Want: Good components and affordable/durable aluminum frame. Ideally, look for a bike that has at least Shimano 105 components.

  • Men’s competitive: Cannondale CAAD8 5 105 or Felt Z85
  • Men’s endurance: Cannondale Synapse 5 105 or Look 566 105 mix
  • Women: Felt ZW75

Price/Deal: We get 20% off the listed SB price, which is already about 10% off MSRP (about $1,000-$1,100)

Availability: Order at the Sports Basement shopping day; delivery within a few weeks. Available Fall ONLY.

2. First good road bike

Experienced high school swimmer or runner and wants to be active in triathlon.

Objective:  Bike that can give good performance and allow you to develop years in the sport. Can put clip-on aerobars on and will last til you reach Nationals level.

Want: Get more comfortable and better performing carbon fiber bike with reliable components, while still being affordable. Shimano 105 components or better. Ideally look for Ultegra components.

There are LOT options here from Cannondale, Look and Felt. The people at SB will help you there to sort through the following options:
  • Cannondale: Supersix 5 105 or Supersix 4 Rival
  • Look: 566 Ultegra
  • Felt: Z4, F4 or AR4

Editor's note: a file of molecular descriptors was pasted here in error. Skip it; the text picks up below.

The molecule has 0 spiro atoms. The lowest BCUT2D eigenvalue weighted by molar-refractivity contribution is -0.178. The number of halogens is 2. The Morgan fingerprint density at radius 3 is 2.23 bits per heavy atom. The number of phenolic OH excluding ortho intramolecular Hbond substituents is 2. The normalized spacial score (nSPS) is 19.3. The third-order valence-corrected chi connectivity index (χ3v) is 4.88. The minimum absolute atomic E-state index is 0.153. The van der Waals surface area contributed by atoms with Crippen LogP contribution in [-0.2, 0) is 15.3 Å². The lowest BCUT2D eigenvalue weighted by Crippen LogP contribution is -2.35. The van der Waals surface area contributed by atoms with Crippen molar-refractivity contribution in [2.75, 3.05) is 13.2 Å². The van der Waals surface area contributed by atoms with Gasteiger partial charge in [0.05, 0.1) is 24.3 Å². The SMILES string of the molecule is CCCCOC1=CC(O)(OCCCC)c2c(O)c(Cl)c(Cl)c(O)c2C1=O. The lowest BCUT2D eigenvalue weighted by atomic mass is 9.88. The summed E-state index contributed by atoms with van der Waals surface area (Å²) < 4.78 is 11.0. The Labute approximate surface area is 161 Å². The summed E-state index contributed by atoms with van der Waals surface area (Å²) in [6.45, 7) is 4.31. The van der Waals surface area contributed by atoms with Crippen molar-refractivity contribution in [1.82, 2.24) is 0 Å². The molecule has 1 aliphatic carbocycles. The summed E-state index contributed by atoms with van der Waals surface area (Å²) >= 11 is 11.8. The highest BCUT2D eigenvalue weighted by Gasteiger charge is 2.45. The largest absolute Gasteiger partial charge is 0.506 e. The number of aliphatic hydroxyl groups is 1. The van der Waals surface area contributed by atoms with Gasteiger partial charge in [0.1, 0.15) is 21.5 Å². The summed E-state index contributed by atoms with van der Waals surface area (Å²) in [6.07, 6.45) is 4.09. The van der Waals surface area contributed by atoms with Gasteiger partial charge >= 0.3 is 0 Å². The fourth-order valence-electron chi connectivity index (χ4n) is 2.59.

Price/Deal: We get 20% off the listed SB price, which is already about 10% off MSRP (about $1,500-$2,000)

Availability: Order at the Sports Basement shopping day; delivery within a few weeks. Available Fall ONLY.

3. Top quality road bike

People who want a bike that is just as ready for cycling races and triathlon, or who just have lots of dough to blow.

Objective: Want a top quality bike that is just as home in a triathlon and a road race

Want: Lighter weight. Stiffer higher performance frame and components

There are LOT options here from Cannondale, Look and Felt. The people at SB will help you there to sort through the following options:
  • Cannondale: Supersix EVO Red
  • Look: 586 SL
  • Felt: F3, Z3 or AR3

Price/Deal: We get 20% off the listed SB price, which is already about 10% off MSRP (about $1,500-$2,000). Technically this applies to any bike, but at this point you should really be buying a TT bike unless you’ve turned over to the Dark Side of Cycling Only. Prices max out at $8,000 with our discount.

Availability: Order at the Sports Basement shopping day; delivery within a few weeks. Available Fall ONLY.

4. Decent TT bike

Already have a road bike and want something to take you to the next level in triathlon.

Objective: Affordable bike that gets you all of the TT benefits.